Technical Paper

Development of Pd-Only Catalyst for LEV III and SULEV30

This research is aimed at development of the catalyst for gasoline automobiles which uses only palladium (Pd) among platinum group metals (PGMs). And the conformity emission category aimed at LEV III-SULEV30. For evaluation, the improvement effect was verified for 2013 model year (MY) ACCORD (LEV II-SULEV) as the reference. As compared with Pd-rhodium (Rh) catalyst, a Pd-only catalyst had the low purification performance of nitrogen oxides (NOx), and there was a problem in the drop in dispersion of Pd by sintering, and phosphorus (P) poisoning.
Technical Paper

Development of a Super-Light Substrate for LEV III/Tier3 Emission Regulation

With the increasing number of automobiles, the worldwide problem of air pollution is becoming more serious. The necessity of reducing tail-pipe emissions is as high as ever, and in countries all over the world the regulations are becoming stricter. The emissions at times such as after engine cold start, when the three-way catalyst (TWC) has not warmed up, accounts for the majority of the emissions of these pollutants from vehicles. This is caused by the characteristic of the TWC that if a specific temperature is not exceeded, TWC cannot purify the emissions. In other words, if the catalyst could be warmed up at an early stage after engine start, this would provide a major contribution to reducing the emissions. Therefore, this research is focused on the substrate weight and investigated carrying out major weight reduction by making the porosity of the substrate larger than that of conventional products.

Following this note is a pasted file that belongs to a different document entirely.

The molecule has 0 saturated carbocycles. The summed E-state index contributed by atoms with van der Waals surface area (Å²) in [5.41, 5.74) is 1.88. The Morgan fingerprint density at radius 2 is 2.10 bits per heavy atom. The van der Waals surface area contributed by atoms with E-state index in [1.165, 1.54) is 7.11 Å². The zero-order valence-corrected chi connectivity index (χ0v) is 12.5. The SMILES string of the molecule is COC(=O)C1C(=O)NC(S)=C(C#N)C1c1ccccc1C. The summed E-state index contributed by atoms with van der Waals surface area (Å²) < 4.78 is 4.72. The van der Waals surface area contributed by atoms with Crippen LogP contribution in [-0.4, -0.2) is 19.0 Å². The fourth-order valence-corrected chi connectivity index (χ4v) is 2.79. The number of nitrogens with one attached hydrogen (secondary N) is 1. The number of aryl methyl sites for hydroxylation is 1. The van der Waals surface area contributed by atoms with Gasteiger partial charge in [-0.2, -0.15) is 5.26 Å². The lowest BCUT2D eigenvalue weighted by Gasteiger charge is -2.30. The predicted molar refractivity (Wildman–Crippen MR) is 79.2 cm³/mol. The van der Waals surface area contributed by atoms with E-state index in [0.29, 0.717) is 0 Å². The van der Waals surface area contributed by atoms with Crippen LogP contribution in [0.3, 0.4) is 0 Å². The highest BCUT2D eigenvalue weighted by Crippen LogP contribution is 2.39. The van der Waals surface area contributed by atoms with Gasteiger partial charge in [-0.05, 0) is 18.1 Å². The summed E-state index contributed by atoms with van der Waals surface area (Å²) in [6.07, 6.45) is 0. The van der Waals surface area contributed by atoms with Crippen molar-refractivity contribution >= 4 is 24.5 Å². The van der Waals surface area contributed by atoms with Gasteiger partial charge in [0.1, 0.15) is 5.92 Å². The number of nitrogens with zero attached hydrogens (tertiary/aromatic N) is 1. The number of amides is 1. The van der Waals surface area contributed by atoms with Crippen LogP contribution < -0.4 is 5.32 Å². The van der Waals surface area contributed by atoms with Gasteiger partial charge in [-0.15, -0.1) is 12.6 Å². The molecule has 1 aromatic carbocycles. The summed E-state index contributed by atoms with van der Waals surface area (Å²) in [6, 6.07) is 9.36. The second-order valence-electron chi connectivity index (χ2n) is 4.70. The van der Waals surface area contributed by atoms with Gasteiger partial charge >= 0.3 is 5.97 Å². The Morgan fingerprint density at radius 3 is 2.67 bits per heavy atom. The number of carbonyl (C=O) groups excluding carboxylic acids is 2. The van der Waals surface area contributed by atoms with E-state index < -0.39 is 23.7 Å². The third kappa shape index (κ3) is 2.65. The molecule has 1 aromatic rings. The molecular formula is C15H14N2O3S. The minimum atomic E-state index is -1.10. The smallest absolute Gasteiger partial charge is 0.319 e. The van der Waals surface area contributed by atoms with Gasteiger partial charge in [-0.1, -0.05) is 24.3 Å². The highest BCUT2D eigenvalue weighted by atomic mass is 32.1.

Technical Paper

Numerical Modeling Study of Catalyst Surface Reactivity and Gas Diffusivity with Lean NOx Catalyst

Catalyst simulation, which can analyze the complicated reaction pathway of exhaust gas purifications and identify the rate-determining step, is an essential tool in the development of catalyst materials. This requires an elementary reaction model which describes the detailed processes, i.e. adsorption, decomposition, and others. In our previous work, the elementary reaction model on Pt/CeO2 catalyst was constructed. In this study, we focused on extending the Zeolite catalyst and including the gas diffusivity through the catalyst layer. The reaction rate of a Zeolite catalyst was expressed by an Arrhenius equation, and the elementary reaction model was composed of 17 reactions. Each Arrhenius parameter was optimized by the catalytic activity measurements. The constructed model was validated with NOx conversion in cyclic experiments which were repeated with Lean phase (NOx adsorption) and Rich phase (NOx reduction).